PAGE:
Thomas George COZZOLINO, Appellant v. COMMONWEALTH of Kentucky, Appellee.
Thomas Cozzolino appeals from an order of the Jefferson Circuit Court reversing a directed verdict of the Jefferson District Court acquitting him of DUI. He argues that the Commonwealth cannot appeal from a directed verdict of acquittal under the Double Jeopardy Clause of the United States and Kentucky Constitutions. U.S. CONST. amend. V; KY Const. § 13; KY Const. § 115. We agree and vacate the order of the Jefferson Circuit Court.
On July 2, 2010, police officers with the St. Matthews Police Department were dispatched to a parking lot on Shelbyville Road. There had been a report of a male in a blue convertible pulling a gun on two people and then leaving the scene. The witnesses gave responding officers the license plate number, which led them to Cozzolino's house.
Upon arriving, the officers found no one there. As the officers were leaving, Cozzolino arrived in the blue convertible. The officers approached the vehicle and Cozzolino was ordered out of the car. Once out of the car, he was placed in handcuffs. One officer smelled alcohol on Cozzolino and noticed his eyes were bloodshot and glassy. The officers found the gun in the car. Cozzolino was arrested for DUI. Cozzolino subsequently refused a breath test to determine his blood alcohol level.
A bench trial was held on November 29, 2010, before the Jefferson District Court. The first witness for the Commonwealth was Officer Barbara Shepherd of the St. Matthews Police Department. She testified that she was working on July 2, 2010, and responded to the parking lot. She discussed what happened at the parking lot, getting the license plate number, and going to Cozzolino's house. She then described Cozzolino arriving at the house and her approaching the vehicle. She testified that she asked Cozzolino to step out of the vehicle and that he smelled of alcohol and had bloodshot and glassy eyes. She believed him to be under the influence of alcohol. She then placed Cozzolino in handcuffs because a gun might be in the vehicle. She did not read him his Miranda rights at this time.
After Officer Shepherd stated she placed Cozzolino in handcuffs, defense counsel objected and made a motion pursuant to RCr 9.78 to suppress all evidence from the point where Cozzolino was placed in handcuffs. Defense counsel argued that all evidence obtained after Cozzolino was handcuffed was “fruit of the poisonous tree” because he was not read his rights pursuant to Miranda v. Arizona, 384 U.S. 436, 86 S.Ct. 1602, 16 L.Ed.2d 694 (1966). Counsel then requested a suppression hearing. The Commonwealth made no objection. A suppression hearing was immediately held. Cozzolino was the only witness during the hearing and his testimony was uneventful.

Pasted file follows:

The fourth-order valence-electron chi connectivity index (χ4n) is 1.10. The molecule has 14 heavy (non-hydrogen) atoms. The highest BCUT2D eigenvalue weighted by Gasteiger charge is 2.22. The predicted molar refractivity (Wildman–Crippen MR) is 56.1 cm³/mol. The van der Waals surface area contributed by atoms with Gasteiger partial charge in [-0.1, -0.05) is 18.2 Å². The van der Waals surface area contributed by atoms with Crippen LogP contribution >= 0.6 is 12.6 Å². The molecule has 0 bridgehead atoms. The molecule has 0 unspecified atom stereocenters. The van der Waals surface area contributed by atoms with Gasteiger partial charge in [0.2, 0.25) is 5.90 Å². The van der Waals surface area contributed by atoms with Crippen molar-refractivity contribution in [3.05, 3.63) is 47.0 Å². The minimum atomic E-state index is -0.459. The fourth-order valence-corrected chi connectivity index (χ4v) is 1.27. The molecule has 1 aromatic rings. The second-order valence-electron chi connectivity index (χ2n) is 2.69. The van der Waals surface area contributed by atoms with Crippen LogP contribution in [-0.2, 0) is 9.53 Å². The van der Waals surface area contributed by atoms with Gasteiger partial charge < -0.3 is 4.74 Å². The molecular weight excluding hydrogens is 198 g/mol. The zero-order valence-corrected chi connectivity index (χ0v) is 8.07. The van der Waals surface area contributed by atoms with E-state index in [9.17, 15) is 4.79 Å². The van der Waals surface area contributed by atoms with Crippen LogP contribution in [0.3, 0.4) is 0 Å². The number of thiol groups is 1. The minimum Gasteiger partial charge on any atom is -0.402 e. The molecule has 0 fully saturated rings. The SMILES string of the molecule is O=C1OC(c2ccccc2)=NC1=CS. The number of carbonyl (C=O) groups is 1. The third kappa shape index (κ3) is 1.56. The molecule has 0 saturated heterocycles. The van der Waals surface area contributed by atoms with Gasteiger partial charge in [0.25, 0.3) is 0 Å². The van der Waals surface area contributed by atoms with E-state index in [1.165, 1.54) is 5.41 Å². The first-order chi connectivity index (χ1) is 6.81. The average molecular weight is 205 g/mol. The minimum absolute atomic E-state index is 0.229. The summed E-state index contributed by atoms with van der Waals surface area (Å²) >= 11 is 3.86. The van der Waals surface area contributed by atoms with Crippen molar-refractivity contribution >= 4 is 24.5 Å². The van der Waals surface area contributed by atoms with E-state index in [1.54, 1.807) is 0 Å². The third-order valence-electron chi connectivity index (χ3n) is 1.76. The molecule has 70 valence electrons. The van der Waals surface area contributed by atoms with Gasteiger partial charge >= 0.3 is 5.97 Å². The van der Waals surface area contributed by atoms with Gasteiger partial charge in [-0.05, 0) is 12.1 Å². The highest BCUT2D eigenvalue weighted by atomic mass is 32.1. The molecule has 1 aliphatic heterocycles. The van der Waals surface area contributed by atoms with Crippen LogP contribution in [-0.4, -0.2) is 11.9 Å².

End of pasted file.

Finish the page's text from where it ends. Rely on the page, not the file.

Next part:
The district court granted Cozzolino's motion and suppressed everything after he was placed in handcuffs. The court advised the Commonwealth that it could rely on any evidence gathered prior to Cozzolino being placed in handcuffs. The Commonwealth then briefly questioned Officer Shepherd. Because most of the Commonwealth's evidence had been suppressed, the Commonwealth rested its case after Officer Shepherd's testimony. Defense counsel then moved to have the case dismissed, citing a lack of sufficient evidence to prove Cozzolino's guilt. In essence, defense counsel moved for a directed verdict finding Cozzolino not guilty of DUI. The court asked if the Commonwealth had any further evidence. The Commonwealth responded in the negative. The court then weighed the evidence presented to it and found that the officer's testimony of the odor of alcohol and Cozzolino's red, glassy eyes was insufficient to prove DUI. The court then granted the motion for directed verdict and found Cozzolino not guilty.
The Commonwealth then appealed to the circuit court. The circuit court found the district court properly suppressed everything after Cozzolino was handcuffed, but reversed the directed verdict.2 The court found that there was sufficient evidence to find Cozzolino guilty of DUI. It also found that returning the case to the district court would not violate Double Jeopardy because the case was dismissed on the Defendant's own motion. The court also questioned why the motion to suppress was not brought before trial. The circuit court then remanded the case to the district court for further proceedings. This appeal followed.